Permanent Public Art

Since the public art program ArtsAlive was launched in 2014, Oak Bay has built a legacy of permanent public art in our community, acquiring one or more permanent public art pieces each year.  Between the years 2014 and 2020, the former Oak Bay Arts Laureate Barbara Adams, in collaboration with Municipal staff and the Public Art Advisory Committee, contributed to making Oak Bay a destination for arts and culture.  Below is a list of the permanent public artworks located in Oak Bay.

Right: Photo of Salish Sea by Britt Swoveland. 

Photo of Winds of Time Sculpture (Artist Linda Lindsay).


Permanent Art

Below are the sculptures which have been donated to Oak Bay or Purchased by The District of Oak Bay through the ArtsAlive Public Art program. Please click on the + signs below to view the descriptions of each work below based on year of donation. 

2019 Sculptures

Winds of Time by Linda Lindsay

Location: King George Terrace lookout 

Artistic statement:

Theme: Confluence. 

The "Winds of Time" and the Salish Sea have brought together an extraordinary confluence of peoples with nature. 

The large female figure, rising from the Salish Sea, personifies the beautiful spirit of this place with its unstoppable elements of wind and time. With her knowing smile she seems to say that she has seen it all, and knows what is to come! 

We are given a window into the world of the First Nations who have resided on these shores since time immemorial and their reverence for nature. The speaker at the bow of the dugout seeks permission (metaphorically) to come into the territory of the orcas, while the sailboat on the opposite side carries a family who are in awe of their power and grace. All have an affinity... but connect differently.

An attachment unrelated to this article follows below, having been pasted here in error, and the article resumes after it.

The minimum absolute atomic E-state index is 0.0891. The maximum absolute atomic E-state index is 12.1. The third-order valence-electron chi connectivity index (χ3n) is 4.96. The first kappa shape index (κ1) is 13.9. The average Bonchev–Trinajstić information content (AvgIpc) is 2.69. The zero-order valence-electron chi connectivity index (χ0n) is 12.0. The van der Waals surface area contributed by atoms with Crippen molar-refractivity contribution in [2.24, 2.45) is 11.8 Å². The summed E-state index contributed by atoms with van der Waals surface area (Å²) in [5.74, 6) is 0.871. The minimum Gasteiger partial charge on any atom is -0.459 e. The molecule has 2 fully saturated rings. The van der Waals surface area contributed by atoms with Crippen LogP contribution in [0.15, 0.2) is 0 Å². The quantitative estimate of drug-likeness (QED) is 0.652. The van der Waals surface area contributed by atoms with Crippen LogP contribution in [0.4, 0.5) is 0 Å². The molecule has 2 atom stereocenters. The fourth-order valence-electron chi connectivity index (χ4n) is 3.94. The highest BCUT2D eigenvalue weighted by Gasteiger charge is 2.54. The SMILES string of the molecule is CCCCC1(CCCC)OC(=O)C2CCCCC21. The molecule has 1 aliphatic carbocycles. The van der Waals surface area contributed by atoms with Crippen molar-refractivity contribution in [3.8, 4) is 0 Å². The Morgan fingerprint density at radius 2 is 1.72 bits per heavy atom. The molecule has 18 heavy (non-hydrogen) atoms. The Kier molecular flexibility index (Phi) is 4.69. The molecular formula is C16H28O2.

The sea surrounding her with its abundance of life, gives us a reminder of our incredible natural world and the need to find a genuine confluence in this wonderful place where we have all come together. 

“Winds of Time” is cast in bronze for its timeless beauty and durability. It took 10 months of designing, sculpting, and then casting Winds of Time in bronze. 


Linda Lindsay began her creative journey in California with the encouragement of her artistic family. While studying art at university, she began sculpting the human figure and a lifelong passion was born! Over the years, by sculpting for thousands of hours from life-models, taking additional courses, and studying anatomy while modeling écorché figures she has refined her skills. With great determination to represent the truest sense of the human spirit and beautiful figurative forms, she creates each of her terracotta and bronze sculptures.

With resolve to pass these skills on to others, she earned her teaching credentials while living in California. Qualifying to teach art, at both high school and college levels, she began helping adults of all ages develop their artistic talents.

In 1993 she married a Canadian, and moved to Victoria, British Columbia where she and her husband raised a family. She teaches sculpture in Canada and internationally and is well known as an inspirational instructor who empowers her students with knowledge and skill.

Having lived in both great countries, and through her travels to Africa, Europe and Australasia, her love of humanity, often expressed through its indigenous peoples, has increased in depth, and her understanding of what binds us all finds its way into her sculptures.

Linda’s commissioned and interpretive works can be found in collections across North America.

Linda Lindsay's website

Year Unveiled: 2019

Jelly by Nathan Smith

Location: 2527 Estevan Ave. (Estevan Village)


A fluid combination of Fiberglass and steel, a 6ft tall Jellyfish in motion. 

Artwork Statement